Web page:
Cruise ships face weighty problems: Heavier passengers

Maybe it’s the all-you-can-eat buffets aboard, but according to the U.S. Coast Guard, cruise passengers today weigh an average of 185 pounds. That’s 25 pounds heavier than those who sailed in the late 1980s.

This may seem to be just a problem for the passengers’ health, but the USCG report says it has more consequences. Larger ships with thousands of passengers may sail with 100,000 pounds of extra weight, affecting fuel costs.

Additionally, there are legal limits to the weight ships can carry, which cuts the number of paying passengers allowed on each cruise. To meet expenses and profit expectations, booking charges have to be increased.

So, if your bathroom scales show an extra 25 pounds or more, and you want to go to sea, consider knocking off the extra weight. Then maybe you can proudly call yourself a biggest cruiser loser.

Vancouver's best seafood restaurants PDF Print E-mail

Bear fishing

Classically beautiful Vancouver sits on the chilly Pacific coast of Canada’s British Columbia, and boasts some of the best seafood resturants in the world. How could anyone go wrong by sitting down, putting on a bib and enjoying salmon and other sea creatures that were swimming nearby just hours before? Here are just a few examples of Vancouver’s best seafood restaurants:

Go Fish! is at 1505 West 1st Avenue, right on the city’s famed Fisherman's Wharf. You can’t possible get any closer to fresh seafood than in this wharf cafe, unless you’re actually out there swimming with your next fish dish. The eye-catching blue corrugated steel shack sitting next to False Creek specializes in fried salmon, cod and halibut. The generous servings come with chips and slaw.

Travel ideas: Shop for top home swaps PDF Print E-mail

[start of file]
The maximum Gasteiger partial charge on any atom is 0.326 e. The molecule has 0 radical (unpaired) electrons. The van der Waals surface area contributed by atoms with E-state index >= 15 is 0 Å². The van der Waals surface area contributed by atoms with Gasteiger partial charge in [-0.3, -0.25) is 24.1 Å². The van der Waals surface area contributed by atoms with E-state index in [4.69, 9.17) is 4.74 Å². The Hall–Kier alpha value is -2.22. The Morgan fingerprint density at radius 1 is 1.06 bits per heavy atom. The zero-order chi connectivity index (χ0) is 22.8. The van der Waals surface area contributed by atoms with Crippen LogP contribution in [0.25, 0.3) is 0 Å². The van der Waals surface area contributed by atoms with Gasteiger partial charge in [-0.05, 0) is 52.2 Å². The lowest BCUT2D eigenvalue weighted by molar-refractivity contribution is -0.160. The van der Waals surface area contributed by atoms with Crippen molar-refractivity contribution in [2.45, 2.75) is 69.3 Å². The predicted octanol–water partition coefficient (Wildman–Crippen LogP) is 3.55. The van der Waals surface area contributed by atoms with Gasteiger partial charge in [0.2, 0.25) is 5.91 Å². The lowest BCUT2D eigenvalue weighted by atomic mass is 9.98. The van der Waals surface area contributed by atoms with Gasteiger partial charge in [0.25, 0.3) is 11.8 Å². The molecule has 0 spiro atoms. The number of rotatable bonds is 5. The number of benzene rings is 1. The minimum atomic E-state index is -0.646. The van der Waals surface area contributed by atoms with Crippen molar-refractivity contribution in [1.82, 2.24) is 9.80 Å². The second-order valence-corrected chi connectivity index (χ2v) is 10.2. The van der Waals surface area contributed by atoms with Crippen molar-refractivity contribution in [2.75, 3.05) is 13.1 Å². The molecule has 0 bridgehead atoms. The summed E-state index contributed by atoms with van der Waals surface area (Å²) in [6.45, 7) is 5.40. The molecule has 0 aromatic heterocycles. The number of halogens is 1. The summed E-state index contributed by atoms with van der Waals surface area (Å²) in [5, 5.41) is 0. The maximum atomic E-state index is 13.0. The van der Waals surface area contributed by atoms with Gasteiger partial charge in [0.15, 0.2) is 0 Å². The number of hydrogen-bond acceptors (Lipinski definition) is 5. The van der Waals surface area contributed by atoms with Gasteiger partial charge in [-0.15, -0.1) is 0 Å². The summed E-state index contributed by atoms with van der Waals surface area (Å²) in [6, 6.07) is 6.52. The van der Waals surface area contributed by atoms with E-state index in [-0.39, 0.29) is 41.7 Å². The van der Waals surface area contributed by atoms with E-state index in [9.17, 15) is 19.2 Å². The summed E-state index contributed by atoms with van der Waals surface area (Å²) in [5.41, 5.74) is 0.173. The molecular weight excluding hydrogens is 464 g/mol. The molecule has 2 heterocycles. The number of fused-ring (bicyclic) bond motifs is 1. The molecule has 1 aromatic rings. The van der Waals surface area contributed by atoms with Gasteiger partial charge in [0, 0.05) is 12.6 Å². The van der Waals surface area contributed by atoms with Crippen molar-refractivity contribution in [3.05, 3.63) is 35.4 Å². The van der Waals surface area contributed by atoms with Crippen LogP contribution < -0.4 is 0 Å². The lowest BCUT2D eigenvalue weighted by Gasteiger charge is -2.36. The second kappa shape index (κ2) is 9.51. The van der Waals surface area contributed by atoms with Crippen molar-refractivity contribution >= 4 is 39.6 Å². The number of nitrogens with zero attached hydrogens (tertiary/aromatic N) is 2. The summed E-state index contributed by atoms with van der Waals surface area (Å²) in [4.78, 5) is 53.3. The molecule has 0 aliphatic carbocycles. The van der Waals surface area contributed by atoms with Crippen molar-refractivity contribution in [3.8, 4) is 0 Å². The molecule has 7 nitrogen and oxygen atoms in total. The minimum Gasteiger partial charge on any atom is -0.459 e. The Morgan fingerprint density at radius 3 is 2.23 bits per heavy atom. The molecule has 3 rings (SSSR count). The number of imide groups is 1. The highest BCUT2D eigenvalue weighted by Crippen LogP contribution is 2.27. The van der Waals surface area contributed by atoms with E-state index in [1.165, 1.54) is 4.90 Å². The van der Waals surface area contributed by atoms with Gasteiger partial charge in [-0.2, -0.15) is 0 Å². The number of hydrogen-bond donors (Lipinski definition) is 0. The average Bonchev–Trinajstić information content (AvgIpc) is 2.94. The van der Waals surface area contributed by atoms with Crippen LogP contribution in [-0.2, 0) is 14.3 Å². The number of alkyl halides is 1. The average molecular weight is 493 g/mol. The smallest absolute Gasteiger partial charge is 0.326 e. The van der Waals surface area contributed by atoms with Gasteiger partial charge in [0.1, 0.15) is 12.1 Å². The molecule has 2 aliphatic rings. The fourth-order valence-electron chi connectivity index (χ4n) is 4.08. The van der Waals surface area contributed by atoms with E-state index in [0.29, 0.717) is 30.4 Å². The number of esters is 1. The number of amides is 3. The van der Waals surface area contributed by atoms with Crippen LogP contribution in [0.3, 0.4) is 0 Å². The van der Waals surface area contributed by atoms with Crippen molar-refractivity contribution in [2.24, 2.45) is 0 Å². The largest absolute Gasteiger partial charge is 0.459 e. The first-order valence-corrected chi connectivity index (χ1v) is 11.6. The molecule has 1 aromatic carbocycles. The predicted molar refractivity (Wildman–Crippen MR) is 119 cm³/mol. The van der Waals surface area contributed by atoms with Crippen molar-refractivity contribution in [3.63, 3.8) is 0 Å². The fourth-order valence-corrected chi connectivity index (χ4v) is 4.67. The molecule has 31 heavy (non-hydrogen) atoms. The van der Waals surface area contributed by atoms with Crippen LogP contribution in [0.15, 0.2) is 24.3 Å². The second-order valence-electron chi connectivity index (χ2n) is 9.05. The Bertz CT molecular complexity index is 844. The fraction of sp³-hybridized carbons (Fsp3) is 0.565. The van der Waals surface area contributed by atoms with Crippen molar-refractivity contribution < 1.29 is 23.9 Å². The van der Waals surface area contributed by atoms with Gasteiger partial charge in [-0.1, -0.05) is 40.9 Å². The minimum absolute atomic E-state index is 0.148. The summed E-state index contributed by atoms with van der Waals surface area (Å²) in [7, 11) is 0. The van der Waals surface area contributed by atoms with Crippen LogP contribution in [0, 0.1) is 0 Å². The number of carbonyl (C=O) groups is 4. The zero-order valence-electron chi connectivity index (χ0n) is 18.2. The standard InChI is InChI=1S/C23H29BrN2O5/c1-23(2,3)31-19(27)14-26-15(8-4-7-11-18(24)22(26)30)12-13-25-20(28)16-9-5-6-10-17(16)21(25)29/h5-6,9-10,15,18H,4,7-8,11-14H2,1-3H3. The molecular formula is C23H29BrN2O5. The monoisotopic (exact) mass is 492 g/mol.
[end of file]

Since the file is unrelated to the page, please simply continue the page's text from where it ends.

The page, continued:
Condo signs

Q: We live in a high rise in downtown Los Angeles. It’s a two-bedroom condo, just across the street from MacArthur Park, and ten minutes from Hollywood and Beverly Hills. This year, instead of paying high prices for hotels and restaurant food when we travel, we’d like to try swapping homes with another senior couple for several weeks. We’ll mostly do our own cooking, with occasional visits to cafes, entertainment and other local features.

We haven’t quite made up our minds about where we’d like to swap. High up on the list are New York (Broadway shows), London (museums, history), St. Petersburg (Russia’s royal past) or San Francisco (Chinese restaurants). Maybe Rome, Venice or Paris to celebrate our 40th wedding anniversary. How do we get started?

Last-minute travel: There's no place like home(town) PDF Print E-mail

Cruise ship

You suddenly find you’ll be getting a week off, and you want to find a place to relax. You don’t have much time for plans, because you don’t want to waste any of those days. You need to find last-minute travel pronto.

To choose the best locations for last-minute vacation travel, there are many variables. If you're willing to pay for the convenience, vacations to favorite cities, including Las Vegas, New York, Los Angeles, London, Paris, Rome and others can offer anything you need for a fulfilling, if very expensive, vacation experience.

Airport Tips: Watch your bags at all times! PDF Print E-mail

Cartoon of people with suitcases

A Phoenix man and woman were arrested recently for stealing at least a thousand checked suitcases from the baggage carousels in the city airport during the past year. How could that happen? Imagine the conversation between an airport cop and his boss last June:

Cop: Duh, chief, didja know that more than 500 checked bags have been stolen from our carousels since January. Shouldn’t we do sumpin’ about it?

Chief: Only 500? Nah, not to worry. We wait ‘til them crooks take at least a thousand. Then we gotta think about doin’ sumpin.

Those airport security guys are great at checking shoes and waving electronic wands. But, how could they ignore this obvious in-their-faces crime spree? They never caught on, and it took city cops to catch the crooks in action, then follow them and find their house full of hundreds of empty suitcases.

Tips: Make holiday road trips more comfy PDF Print E-mail

Flock of turkeys

Here are a few ideas about making things easier if you’re going over the hills and through the trees to grandmother's house by car.

1. Gasoline prices may no longer be the highway robbery they were last year, but you can still expect your friendly neighborhood gas station owners to jack up the price and gobble greedy profits for the holidays. Check local prices before you fill up, or go online to gasbuddy.com, where daily price changes are noted in your area and along your route. To avoid crowded highways, plan to do your driving between 11 pm and 6 am.


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